Hector Flores Jr. re-arrested as he appeals judgment in BBNP child endangerment case

PECOS — Hector Flores Jr., the Fort Stockton man found guilty of child endangerment after vanishing with his young daughter in Big Bend National Park earlier this year, has been arrested for violating the terms of his probation as he moves to appeal the court’s judgment.

After being found guilty by a Pecos jury, Flores was sentenced in September to five years probation and was ordered by U.S. District Judge David Counts to undergo psychological evaluation, mental health treatment and parenting classes. Flores’ attorney, Shane O’Neal, has appealed the conviction to the Fifth Circuit Court of Appeals. At the time of the sentencing, O’Neal told The Big Bend Sentinel that he would appeal the judgment on the grounds that Flores’ 9-year-old daughter was not placed in imminent physical danger when her father took her into Big Bend National Park and crossed with her into Mexico on foot.

On October 24, court records show, Judge Counts issued a warrant for Flores’ arrest on the grounds that he had violated the terms of his probation, which forbade the unlawful use or possession of a controlled substance and the possession of firearms. In a drug test, Flores tested positive for cocaine, and a home search revealed several rifles in his possession, according to a petition filed with the court.

Flores was arrested in San Antonio and ordered on November 9 to be returned to Pecos, where his case resides.

Flores became the subject of a multi-agency, cross-border manhunt in February when he and his daughter, identified in court documents as L.F., were declared missing after entering Big Bend National Park. Their car and personal items were found off Old Ore Road, a very remote part of the park, and the pair were found over a week later by Mexican authorities on the other side of the border, near Boquillas Del Carmen. FBI Agent Alice Downie, who assisted in the investigation, testified that they had to traverse at least 20 miles of rugged desert terrain, sometimes in subfreezing temperatures, to reach the border, and that Flores and the child did not have adequate clothing, food or water. L.F. had told authorities that they ran out of food three days into the journey.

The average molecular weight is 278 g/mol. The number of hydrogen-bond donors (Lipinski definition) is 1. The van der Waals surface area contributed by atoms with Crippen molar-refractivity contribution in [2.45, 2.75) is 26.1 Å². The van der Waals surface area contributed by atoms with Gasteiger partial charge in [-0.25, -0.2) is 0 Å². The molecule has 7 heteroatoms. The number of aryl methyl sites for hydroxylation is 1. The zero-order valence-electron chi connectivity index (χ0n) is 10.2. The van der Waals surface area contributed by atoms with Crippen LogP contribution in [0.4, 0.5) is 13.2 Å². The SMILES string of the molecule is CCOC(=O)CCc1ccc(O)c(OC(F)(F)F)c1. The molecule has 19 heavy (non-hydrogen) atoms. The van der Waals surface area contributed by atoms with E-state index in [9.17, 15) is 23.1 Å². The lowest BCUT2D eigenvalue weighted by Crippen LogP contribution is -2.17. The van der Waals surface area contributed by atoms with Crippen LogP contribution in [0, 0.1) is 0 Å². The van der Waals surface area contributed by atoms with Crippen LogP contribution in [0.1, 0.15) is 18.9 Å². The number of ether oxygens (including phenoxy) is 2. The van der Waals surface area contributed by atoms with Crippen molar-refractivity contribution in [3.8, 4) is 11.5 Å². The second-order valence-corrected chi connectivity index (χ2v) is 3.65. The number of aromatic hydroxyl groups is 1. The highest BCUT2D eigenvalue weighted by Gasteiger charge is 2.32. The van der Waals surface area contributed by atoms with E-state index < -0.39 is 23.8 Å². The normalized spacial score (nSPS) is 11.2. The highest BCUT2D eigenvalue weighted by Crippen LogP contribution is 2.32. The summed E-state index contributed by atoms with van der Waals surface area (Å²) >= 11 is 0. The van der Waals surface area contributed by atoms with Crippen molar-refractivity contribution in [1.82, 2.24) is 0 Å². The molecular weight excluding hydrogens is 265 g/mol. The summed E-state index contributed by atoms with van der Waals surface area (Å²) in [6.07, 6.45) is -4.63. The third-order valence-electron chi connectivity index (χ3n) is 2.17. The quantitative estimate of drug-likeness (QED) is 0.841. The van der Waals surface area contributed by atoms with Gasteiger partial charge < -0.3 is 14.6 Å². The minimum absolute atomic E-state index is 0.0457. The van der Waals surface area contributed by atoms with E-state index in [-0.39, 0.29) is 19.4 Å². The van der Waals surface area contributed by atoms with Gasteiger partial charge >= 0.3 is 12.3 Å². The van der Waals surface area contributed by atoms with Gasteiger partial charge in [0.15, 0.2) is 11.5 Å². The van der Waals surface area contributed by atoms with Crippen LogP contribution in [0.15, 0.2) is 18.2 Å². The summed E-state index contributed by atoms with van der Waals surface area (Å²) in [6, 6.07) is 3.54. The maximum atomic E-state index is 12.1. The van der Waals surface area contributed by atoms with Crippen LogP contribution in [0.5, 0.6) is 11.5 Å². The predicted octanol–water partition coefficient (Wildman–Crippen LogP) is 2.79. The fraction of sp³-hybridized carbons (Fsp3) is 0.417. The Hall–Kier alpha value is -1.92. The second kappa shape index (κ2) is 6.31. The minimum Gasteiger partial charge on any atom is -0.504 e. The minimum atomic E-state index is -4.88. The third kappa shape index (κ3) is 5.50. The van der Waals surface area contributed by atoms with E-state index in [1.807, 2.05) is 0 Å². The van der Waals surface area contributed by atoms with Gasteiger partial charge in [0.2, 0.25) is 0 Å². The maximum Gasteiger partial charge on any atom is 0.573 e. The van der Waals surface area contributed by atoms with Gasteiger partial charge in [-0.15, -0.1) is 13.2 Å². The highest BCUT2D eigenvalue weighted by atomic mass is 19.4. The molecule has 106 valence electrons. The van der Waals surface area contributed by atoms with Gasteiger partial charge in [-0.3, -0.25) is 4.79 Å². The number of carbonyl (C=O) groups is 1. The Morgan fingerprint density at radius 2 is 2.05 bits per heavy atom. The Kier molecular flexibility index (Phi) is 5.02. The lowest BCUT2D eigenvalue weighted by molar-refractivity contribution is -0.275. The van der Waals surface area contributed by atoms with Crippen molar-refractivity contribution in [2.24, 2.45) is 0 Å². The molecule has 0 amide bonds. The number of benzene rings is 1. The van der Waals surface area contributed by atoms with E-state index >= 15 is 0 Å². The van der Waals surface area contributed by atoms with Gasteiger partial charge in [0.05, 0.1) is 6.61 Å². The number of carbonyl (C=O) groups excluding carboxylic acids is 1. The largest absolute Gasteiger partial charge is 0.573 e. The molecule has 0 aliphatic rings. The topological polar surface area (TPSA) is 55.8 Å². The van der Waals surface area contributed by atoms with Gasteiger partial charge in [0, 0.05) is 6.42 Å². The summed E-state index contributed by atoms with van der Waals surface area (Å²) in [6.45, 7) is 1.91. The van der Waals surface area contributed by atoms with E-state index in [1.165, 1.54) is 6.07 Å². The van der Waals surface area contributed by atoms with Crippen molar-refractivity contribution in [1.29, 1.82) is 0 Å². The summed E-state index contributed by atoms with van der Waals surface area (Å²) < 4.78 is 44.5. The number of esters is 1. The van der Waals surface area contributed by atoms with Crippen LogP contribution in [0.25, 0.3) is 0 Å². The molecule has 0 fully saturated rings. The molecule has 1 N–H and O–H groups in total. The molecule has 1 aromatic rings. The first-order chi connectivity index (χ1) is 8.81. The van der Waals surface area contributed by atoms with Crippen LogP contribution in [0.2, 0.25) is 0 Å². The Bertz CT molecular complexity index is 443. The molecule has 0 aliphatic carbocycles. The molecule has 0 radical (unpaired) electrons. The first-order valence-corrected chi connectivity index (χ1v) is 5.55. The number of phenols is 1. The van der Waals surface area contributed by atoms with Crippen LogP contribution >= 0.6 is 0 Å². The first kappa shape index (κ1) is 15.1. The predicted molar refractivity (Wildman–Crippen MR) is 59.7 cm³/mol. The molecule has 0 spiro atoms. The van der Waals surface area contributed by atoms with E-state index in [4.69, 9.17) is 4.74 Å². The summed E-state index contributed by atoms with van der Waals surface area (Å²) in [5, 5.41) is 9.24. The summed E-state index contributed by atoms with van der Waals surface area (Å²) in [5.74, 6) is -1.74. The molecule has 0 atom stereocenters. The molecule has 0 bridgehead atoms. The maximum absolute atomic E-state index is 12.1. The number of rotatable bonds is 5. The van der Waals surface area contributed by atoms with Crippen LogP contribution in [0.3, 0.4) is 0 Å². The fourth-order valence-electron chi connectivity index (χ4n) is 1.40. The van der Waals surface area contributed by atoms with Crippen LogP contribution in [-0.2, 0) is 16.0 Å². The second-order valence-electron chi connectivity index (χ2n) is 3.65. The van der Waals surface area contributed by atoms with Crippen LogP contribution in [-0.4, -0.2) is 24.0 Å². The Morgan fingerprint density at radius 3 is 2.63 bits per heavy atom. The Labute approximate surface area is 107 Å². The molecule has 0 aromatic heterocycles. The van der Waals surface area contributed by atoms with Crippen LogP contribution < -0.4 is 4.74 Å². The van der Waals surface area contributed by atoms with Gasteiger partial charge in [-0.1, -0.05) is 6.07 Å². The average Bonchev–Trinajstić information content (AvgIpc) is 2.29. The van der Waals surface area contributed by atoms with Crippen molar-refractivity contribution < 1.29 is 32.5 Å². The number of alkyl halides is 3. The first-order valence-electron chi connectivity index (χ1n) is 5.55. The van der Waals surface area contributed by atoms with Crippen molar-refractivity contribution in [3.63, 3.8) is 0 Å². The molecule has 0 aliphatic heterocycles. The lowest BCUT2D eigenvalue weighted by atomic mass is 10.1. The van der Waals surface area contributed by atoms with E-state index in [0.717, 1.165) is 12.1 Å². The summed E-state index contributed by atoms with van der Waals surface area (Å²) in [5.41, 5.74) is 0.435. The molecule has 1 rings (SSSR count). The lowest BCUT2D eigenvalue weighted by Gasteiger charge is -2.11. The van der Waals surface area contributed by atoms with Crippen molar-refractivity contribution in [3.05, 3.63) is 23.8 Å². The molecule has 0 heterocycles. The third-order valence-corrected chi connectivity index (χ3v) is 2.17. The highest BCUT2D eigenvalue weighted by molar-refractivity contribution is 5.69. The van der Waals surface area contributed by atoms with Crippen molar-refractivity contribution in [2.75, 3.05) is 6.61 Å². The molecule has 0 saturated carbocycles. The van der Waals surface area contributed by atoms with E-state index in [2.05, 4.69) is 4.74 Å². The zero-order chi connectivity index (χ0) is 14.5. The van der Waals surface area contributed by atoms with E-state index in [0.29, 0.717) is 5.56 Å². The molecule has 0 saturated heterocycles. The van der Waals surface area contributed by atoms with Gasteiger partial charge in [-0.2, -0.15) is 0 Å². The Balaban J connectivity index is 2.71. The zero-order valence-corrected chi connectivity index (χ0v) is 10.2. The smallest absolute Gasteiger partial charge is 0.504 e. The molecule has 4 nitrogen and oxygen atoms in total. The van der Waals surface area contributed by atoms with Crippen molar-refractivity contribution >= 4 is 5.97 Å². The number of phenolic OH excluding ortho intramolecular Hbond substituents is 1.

Downie also testified that Flores seemed to have planned the excursion in advance — he had checked out survivalist books from the library, expressed a desire to live off the grid and pulled his daughter out of school in January.

But while the prosecution argued that Flores had “intentionally, knowingly, recklessly or with criminal negligence” taken part in activities that put his daughter in imminent danger, O’Neal argued that Flores undertook the journey on foot into Mexico because his car broke down, and that L.F. was never in any real physical danger, having not been hospitalized upon discovery. 

The appeals process remains in the early stages. As for the probation violation, Flores’ probation officer has recommended the terms of his supervision be revoked. Flores awaits a hearing at which the probation will either be continued or revoked.